"Hello-" But Lea's greeting was interrupted when another person walked inside her tiny room. She blinked once, not sure if what she was seeing was real. The elderly man was certainly odd. He had very long silvery white hair and beard, and was dressed in the most eccentric piece of clothing she had ever seen. His striking, twinkling light blue eyes peeked at her from behind his half-moon glasses and she suddenly felt at ease.
"Lea, you have a visitor. This is Mr. Dumbledore." Ms. Higgs said as she gestured to the man at her side.
"Hello." Lea said, setting side her book. She crossed her legs Indiat-style, ignored the matron's glare at her "inappropriate" choice of sitting, and gestured at the desk chair. "Have a seat."
Mr. Dumbledore smiled pleasantly and took a seat on the rickety chair.
"I'll leave you two alone." Ms. Higgs muttered, giving Mr. Dumbledore a suspicious glance before leaving the room.
"How do you do, Lea?" Mr. Dumbledore asked.
Lea shrugged. "Just reading. What can I do for you, Mr. Dumbledore?"
Mr. Dumbledore smiled and his eyes twinkled even more. "Please, call me Professor Dumbledore. I work at a school called Hogwarts. I am here to offer you a place at my school."
Lea's eyebrows raised to her hairline. "Really? Why offer me a place in your school?"
"I knew both your parents-"
"You knew my parents?" Lea asked eagerly, her light grey eyes filling with interest and excitement. "Who are they?"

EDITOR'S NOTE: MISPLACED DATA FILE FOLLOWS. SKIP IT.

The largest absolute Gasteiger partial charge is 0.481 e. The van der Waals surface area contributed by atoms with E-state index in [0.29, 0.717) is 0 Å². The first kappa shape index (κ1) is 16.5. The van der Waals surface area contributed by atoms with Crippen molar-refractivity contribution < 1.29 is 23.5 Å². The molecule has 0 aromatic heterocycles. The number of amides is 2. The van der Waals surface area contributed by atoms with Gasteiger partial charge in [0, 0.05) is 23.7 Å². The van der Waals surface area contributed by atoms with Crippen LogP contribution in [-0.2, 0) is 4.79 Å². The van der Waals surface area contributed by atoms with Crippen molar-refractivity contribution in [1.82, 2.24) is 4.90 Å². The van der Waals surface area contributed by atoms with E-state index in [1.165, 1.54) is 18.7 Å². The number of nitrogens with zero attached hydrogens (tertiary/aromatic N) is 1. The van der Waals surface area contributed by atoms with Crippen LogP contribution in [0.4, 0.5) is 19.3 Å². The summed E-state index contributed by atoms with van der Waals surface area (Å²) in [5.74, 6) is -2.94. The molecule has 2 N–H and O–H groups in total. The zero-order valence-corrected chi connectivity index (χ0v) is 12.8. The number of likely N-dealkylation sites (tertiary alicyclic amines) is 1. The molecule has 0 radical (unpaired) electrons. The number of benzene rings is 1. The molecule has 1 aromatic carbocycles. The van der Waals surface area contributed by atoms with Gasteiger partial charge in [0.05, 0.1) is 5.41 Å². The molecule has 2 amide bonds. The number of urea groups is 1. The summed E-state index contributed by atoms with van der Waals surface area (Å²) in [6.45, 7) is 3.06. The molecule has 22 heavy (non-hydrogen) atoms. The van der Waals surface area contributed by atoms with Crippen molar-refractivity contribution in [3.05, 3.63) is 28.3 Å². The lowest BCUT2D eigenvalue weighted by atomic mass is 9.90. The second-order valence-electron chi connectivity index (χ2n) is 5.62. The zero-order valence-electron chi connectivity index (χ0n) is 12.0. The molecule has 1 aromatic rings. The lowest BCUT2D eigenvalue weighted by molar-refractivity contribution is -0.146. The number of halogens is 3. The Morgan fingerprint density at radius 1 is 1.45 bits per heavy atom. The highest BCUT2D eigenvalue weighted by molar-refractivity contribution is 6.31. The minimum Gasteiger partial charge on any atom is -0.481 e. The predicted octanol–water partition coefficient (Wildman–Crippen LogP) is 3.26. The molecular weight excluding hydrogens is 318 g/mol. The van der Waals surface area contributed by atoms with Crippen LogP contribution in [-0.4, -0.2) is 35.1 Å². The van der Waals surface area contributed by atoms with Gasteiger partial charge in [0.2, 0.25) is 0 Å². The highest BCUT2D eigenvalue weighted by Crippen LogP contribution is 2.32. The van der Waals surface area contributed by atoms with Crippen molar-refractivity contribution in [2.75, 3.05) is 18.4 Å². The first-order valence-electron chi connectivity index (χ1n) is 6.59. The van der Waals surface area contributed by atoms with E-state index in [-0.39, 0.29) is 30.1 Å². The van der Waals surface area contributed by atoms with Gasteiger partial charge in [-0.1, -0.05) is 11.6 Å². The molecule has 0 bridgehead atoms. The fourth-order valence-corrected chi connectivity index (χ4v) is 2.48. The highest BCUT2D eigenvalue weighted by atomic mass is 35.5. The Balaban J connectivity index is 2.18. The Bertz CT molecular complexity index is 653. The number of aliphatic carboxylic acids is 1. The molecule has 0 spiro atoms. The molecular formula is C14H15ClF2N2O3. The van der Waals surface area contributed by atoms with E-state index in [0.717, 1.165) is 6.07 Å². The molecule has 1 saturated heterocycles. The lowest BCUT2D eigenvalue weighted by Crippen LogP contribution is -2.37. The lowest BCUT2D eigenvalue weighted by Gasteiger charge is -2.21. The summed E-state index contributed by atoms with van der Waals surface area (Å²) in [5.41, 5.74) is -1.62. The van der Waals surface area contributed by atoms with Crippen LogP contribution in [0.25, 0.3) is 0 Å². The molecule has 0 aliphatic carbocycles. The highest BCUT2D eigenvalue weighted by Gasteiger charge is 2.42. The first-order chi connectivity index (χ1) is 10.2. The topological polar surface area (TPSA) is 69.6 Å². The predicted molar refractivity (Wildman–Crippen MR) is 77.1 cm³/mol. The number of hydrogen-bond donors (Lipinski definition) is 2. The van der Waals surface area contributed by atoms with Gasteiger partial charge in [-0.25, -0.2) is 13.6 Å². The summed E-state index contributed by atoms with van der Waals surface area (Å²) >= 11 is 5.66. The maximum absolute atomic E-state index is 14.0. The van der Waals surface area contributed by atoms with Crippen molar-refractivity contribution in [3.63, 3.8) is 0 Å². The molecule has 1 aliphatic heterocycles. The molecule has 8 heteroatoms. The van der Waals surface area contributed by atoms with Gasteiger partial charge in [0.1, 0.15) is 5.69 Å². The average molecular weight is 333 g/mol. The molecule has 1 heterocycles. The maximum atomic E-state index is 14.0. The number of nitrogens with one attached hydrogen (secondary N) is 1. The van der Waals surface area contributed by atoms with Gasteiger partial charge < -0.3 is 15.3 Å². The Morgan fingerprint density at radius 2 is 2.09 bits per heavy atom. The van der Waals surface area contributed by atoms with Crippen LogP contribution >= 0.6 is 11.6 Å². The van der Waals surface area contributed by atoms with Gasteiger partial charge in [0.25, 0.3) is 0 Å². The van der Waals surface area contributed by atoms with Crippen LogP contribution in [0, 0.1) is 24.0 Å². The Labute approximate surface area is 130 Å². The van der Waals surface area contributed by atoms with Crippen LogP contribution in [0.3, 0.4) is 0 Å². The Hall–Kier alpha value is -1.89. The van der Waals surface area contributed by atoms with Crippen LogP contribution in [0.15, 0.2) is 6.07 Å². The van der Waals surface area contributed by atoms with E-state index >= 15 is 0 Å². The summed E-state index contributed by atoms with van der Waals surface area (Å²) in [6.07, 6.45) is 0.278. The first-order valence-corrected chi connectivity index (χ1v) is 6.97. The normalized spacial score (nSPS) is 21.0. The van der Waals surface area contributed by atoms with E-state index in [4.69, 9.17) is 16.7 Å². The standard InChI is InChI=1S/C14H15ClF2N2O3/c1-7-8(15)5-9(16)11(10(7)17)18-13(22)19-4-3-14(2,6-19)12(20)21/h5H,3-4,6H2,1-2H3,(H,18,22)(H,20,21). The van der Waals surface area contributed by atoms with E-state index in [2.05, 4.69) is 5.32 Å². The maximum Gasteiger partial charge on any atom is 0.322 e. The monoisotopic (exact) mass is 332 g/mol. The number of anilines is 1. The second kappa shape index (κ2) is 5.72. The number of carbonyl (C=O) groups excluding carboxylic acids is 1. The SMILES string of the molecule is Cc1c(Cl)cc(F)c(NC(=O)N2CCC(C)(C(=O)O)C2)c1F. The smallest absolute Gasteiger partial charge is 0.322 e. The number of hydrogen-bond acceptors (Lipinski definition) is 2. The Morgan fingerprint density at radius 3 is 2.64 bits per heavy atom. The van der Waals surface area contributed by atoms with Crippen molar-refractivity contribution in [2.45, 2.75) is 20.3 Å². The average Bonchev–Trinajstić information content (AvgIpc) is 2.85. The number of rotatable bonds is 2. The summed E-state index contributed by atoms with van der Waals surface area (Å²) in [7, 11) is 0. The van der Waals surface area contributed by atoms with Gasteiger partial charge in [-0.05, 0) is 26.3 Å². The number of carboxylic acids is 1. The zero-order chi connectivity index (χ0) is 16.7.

Mr. Dumbledore smiled sadly, and Lea's heart dropped a little. She had suspected they were dead; she had been found in a wreckage of a house, after all, but Dumbledore's smile confirmed her worst fears.
"Let me rephrase that." She said quietly. "Who were they?"
"They were very bright, some of Hogwarts' best students." Professor Dumbledore smiled. "They loved you very much, Lea. Do not forget that."
Lea swallowed and nodded. "Yeah…"
"Hogwarts is a very special school." Professor Dumbledore said, his smile lightening slightly. "It is a school for people with special abilities." Lea's eyebrows raised once again. "It is a school for magic."
There was silence as Lea processed it. "Is… is magic what I can do?"
Professor Dumbledore's face darkened slightly, confusing Lea. She hurried to explain. "I mean, a lot of strange things happen around me and, well, I once floated to the top of the tree to take the football ball. That is magic, isn't it?"
"Yes, Lea, this is magic." Professor Dumbledore said, his pleasant, light demeanour back. "You will have the chance to study it if you choose to accept your place at Hogwarts."
"Of course I accept." Lea exclaimed, laughing happily. "I can't believe this is happening! I always knew I was different but this…"
"This is your letter. You will find the list of books and everything else you will need for school inside." He handed her a yellowish envelope.
She looked down at it, and bit her lip. "I don't have any money…"
Professor Dumbledore continued to smile. "Worry not, child. Both your parents have left you more than enough."
"Oh…" Lea smiled softly. "Thank you, Professor." She told him sincerely, clutching her letter tightly in her hands.
"There is no reason to thank me, Lea. Professor McGonagall will come tomorrow morning to collect you and help you find everything you need." He stood up, and Lea stood up with him. "I expect to see you on September 1st."
"You will." Lea said confidently, her eyes twinkling happily.
"Until then." He nodded, smiled and left.
"Goodbye." She said softly as she closed the door after him and leaned against it. She looked at the letter in her hands and pressed it to her chest.